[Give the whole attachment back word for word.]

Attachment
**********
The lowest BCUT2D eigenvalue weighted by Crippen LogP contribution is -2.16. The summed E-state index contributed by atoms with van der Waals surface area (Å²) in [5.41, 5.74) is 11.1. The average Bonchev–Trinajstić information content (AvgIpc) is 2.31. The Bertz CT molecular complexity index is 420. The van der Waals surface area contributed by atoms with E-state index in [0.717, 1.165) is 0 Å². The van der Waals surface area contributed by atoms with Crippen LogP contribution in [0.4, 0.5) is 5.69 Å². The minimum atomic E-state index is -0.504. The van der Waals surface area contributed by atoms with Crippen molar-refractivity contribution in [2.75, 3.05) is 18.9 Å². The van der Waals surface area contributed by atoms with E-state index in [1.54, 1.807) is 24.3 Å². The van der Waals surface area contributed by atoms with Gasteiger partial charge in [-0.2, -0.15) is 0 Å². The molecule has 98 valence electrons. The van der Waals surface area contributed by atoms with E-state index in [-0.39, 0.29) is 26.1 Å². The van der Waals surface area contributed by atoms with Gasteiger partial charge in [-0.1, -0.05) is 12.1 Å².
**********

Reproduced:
The lowest BCUT2D eigenvalue weighted by Crippen LogP contribution is -2.16. The summed E-state index contributed by atoms with van der Waals surface area (Å²) in [5.41, 5.74) is 11.1. The average Bonchev–Trinajstić information content (AvgIpc) is 2.31. The Bertz CT molecular complexity index is 420. The van der Waals surface area contributed by atoms with E-state index in [0.717, 1.165) is 0 Å². The van der Waals surface area contributed by atoms with Crippen LogP contribution in [0.4, 0.5) is 5.69 Å². The minimum atomic E-state index is -0.504. The van der Waals surface area contributed by atoms with Crippen molar-refractivity contribution in [2.75, 3.05) is 18.9 Å². The van der Waals surface area contributed by atoms with E-state index in [1.54, 1.807) is 24.3 Å². The van der Waals surface area contributed by atoms with Gasteiger partial charge in [-0.2, -0.15) is 0 Å². The molecule has 98 valence electrons. The van der Waals surface area contributed by atoms with E-state index in [-0.39, 0.29) is 26.1 Å². The van der Waals surface area contributed by atoms with Gasteiger partial charge in [-0.1, -0.05) is 12.1 Å².